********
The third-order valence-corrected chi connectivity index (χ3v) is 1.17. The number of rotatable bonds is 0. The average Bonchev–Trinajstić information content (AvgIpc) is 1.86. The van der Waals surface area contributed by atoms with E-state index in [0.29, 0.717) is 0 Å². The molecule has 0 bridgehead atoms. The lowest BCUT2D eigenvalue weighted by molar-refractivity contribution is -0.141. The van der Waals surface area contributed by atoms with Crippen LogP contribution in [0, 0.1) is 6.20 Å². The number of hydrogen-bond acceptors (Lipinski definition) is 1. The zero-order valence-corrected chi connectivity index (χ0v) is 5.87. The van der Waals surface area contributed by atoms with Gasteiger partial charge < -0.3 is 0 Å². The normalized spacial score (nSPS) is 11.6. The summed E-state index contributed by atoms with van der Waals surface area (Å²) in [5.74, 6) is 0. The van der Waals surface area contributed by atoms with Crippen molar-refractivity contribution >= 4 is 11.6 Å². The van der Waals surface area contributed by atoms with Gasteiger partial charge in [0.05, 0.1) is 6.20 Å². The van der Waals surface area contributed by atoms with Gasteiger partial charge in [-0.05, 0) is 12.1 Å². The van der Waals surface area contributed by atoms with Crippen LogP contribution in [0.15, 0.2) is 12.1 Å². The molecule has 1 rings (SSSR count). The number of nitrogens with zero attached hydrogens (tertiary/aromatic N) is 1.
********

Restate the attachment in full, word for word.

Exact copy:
The third-order valence-corrected chi connectivity index (χ3v) is 1.17. The number of rotatable bonds is 0. The average Bonchev–Trinajstić information content (AvgIpc) is 1.86. The van der Waals surface area contributed by atoms with E-state index in [0.29, 0.717) is 0 Å². The molecule has 0 bridgehead atoms. The lowest BCUT2D eigenvalue weighted by molar-refractivity contribution is -0.141. The van der Waals surface area contributed by atoms with Crippen LogP contribution in [0, 0.1) is 6.20 Å². The number of hydrogen-bond acceptors (Lipinski definition) is 1. The zero-order valence-corrected chi connectivity index (χ0v) is 5.87. The van der Waals surface area contributed by atoms with Gasteiger partial charge < -0.3 is 0 Å². The normalized spacial score (nSPS) is 11.6. The summed E-state index contributed by atoms with van der Waals surface area (Å²) in [5.74, 6) is 0. The van der Waals surface area contributed by atoms with Crippen molar-refractivity contribution >= 4 is 11.6 Å². The van der Waals surface area contributed by atoms with Gasteiger partial charge in [0.05, 0.1) is 6.20 Å². The van der Waals surface area contributed by atoms with Gasteiger partial charge in [-0.05, 0) is 12.1 Å². The van der Waals surface area contributed by atoms with Crippen LogP contribution in [0.15, 0.2) is 12.1 Å². The molecule has 1 rings (SSSR count). The number of nitrogens with zero attached hydrogens (tertiary/aromatic N) is 1.